While we already are far ahead of other companies in keeping up with vulnerabilities in WordPress plugins (amazingly that isn’t an exaggeration), in looking in to how we could get even better we noticed that in a recent instance were a vulnerability was exploited in a plugin, we probably could have warned our customers about the vulnerability even sooner if we had looked at the plugin when it was first closed on the Plugin Directory instead of when the vulnerability was fixed (though as far as we are aware the exploitation started after we had warned our customers of the fix). So we are now monitoring to see if any of the 1,000 most popular plugins are closed on the Plugin Directory and then seeing if it looks like that was due to a vulnerability.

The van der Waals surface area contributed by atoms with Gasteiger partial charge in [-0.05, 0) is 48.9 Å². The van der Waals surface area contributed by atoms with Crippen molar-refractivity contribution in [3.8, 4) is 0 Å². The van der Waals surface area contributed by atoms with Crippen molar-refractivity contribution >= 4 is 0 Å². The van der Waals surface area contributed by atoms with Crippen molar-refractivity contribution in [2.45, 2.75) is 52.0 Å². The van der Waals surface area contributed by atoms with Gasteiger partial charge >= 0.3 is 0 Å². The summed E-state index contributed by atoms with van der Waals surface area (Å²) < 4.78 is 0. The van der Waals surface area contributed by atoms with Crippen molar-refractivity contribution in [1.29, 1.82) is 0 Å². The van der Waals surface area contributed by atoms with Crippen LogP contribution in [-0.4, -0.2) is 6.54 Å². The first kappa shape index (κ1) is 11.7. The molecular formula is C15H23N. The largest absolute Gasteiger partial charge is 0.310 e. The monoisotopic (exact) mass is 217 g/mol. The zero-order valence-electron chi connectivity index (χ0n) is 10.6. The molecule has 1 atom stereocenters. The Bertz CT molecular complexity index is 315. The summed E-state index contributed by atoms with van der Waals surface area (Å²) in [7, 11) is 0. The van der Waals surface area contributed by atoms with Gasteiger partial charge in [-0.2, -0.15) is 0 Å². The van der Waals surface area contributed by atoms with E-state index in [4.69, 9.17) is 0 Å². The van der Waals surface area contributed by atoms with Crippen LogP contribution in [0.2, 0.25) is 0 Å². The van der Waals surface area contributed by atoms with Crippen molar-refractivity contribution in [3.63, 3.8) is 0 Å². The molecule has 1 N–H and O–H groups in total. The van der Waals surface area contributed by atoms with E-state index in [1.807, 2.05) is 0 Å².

Among the many things we do to provide our customers with the best data on vulnerabilities in any WordPress plugins they use is that we keep track of any of the 1,000 most popular plugins being closed on the WordPress Plugin Directory in case that might be due to a security vulnerability. Yesterday one of those plugins, Logo Carousel, which has 40,000+ active installations according to wordpress.org, was closed. No reason has been given for that closure so far, but in just our quick check over the plugin we found a security vulnerability that could have led to it being removed, that being a cross-site request forgery (CSRF)/cross-site scripting (XSS) vulnerability when saving the settings for one of the plugin’s carousels.